Re: [TLS] HTTPS client-certificate-authentication in browsers

Anders Rundgren <> Tue, 26 July 2011 04:16 UTC

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Date: Tue, 26 Jul 2011 06:15:58 +0200
From: Anders Rundgren <>
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Subject: Re: [TLS] HTTPS client-certificate-authentication in browsers
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On 2011-07-26 01:51, Martin Rex wrote:
> Anders Rundgren wrote:
>> I don't believe that TLS CCA (Client Certificate Authentication) in the
>> form of HTTPS as implemented in current browsers has much of a future.
> It works perfectly fine and we've been using it >10 years for
> all of our intranet (50.000 employees these days) web servers
> accessed via HTTPS, using TLS client certs for Single Sign-On.
> (similar to how Kerberos is used by others).

I'm sure about that.  My perspective are consumers.

>> In fact, quite a bunch of the entities in the EU working with consumer PKI
>> have replaced HTTPS CCA with an application level scheme which wasn't such
>> a big deal since they anyway were forced writing a browser PKI client more
>> or less from scratch since the ones shipped with browsers doesn't support
>> PKI as defined by banks and government (like mandatory PIN codes also
>> for on-line enrolled keys).
> I think you're confusing things.
> What you're looking at here is scenarios for individually authenticated
> transactions.  That is an entirely different problem domain and not
> addressed by TLS at all.  You would have to address that with
> a browser plugin that accesses a completely different PKI credential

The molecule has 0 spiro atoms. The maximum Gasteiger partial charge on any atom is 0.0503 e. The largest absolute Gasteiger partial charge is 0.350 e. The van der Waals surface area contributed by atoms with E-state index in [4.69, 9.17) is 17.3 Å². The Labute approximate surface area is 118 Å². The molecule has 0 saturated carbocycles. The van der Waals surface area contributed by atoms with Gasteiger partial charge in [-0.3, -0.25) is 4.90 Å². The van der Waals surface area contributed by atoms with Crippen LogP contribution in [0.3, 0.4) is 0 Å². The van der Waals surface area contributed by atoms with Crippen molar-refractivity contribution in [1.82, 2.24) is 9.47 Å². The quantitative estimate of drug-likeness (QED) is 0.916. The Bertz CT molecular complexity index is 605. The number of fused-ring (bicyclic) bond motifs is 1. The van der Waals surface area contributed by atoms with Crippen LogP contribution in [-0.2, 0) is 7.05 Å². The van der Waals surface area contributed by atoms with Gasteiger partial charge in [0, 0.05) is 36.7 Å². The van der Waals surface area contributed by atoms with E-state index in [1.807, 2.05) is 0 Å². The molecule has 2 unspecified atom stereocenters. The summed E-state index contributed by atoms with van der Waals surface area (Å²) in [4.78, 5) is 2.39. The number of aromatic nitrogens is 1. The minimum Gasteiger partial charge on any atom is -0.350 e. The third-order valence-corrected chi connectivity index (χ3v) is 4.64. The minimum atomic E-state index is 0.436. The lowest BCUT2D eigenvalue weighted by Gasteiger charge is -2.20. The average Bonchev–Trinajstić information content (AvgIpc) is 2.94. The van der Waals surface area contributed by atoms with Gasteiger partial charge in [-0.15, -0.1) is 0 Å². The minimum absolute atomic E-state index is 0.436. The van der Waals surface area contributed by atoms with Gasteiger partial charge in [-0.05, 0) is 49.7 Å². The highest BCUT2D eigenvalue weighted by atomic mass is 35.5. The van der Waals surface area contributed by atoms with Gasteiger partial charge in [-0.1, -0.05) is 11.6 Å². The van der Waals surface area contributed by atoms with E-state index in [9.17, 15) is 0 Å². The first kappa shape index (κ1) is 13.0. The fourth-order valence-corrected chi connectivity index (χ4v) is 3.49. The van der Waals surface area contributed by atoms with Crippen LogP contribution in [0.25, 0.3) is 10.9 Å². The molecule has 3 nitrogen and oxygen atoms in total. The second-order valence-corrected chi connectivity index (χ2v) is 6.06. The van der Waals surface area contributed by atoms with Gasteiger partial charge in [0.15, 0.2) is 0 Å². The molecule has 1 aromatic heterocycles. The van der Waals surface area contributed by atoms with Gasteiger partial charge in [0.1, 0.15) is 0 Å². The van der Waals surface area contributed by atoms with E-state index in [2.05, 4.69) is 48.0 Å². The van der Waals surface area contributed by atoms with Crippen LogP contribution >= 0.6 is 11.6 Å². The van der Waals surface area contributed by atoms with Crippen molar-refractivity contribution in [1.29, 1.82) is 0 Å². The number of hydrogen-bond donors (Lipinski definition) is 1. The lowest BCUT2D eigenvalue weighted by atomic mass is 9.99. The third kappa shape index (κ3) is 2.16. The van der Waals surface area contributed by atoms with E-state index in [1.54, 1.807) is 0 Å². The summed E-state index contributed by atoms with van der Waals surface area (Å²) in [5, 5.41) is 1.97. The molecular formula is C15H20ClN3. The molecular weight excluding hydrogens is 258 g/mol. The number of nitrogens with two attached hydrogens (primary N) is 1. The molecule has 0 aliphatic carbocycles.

> that has signature qualities, with a clearly defined protocol that
> describes what data gets signed, and which requires seperate per-transaction
> authorization for every signature operation.

There was even a Danish e-government standard for PKI authentication
that rides on top of server-auth-only HTTPS.  They also have a
companion scheme doing web signatures which indeed uses another
key.  There are lots of similar systems out there.

Are all these guys morons?  I believe they are rather dissatisfied
with how HTTPS CCA works.  So am I.

>> That the TLS CCA protocol doesn't even support "Logout" haven't made
>> it a logical choice for web developers either.
> Huh?  I have no clue what you're talking about.
> If the server wants to perform a logout operation,
> it can delete the TLS session cache entry on the server.
> But the Single Sign-On capability of the TLS client cert means
> that as long as the client credential is still available to the
> TLS client, the client will perform "transparent" reauthentication.

Doesn't this actually lead to what I'm saying from a practical
point of view?  What you can do at the TLS layer is BTW very little
at least if you are using Servlets.  For other authentication
methods logout (HttpSession.invalidate) works as expected.

There is nothing authoritative to read either on this subject
that works for all browsers and servers.  Unless you are a
MOD-SSL hacker you probably get nowhere.

>> The button "Clear SSL state" in MSIE is an indication how horribly bad it
>> can go when security experts design systems for "people".
> Is your intention to get prompted again?
>>From a usability standpoint, we prefer the "select automatically"
> setting and spare our users the client certificate selection popup.

I don't really want to know what it does actually.  The mere existence
of such a button signals that something is terribly wrong :-)

>> There's no way you can hide the fact that TLS CCA is only truly useful
>> securing tunnels between "boxes".
> The purpose of the TLS CCA is the same as the purpose of Kerberos,
> to provide a non-disclosing Single Sign-On convenience.

But Kerberos is built on using a ticket after primary auth and
that's exactly what most "Web Programmers" would like to do
because then you just have to invalidate the ticket to force
reauth.  Services should time-out but most HTTPS CCA-
based services do not.  I noted this first when logging in to
the Swedish Tax authority.  They are all morons?  Maybe.
But the TLS WG has nothing to offer AFAICT.

"Web Programmer" and some more...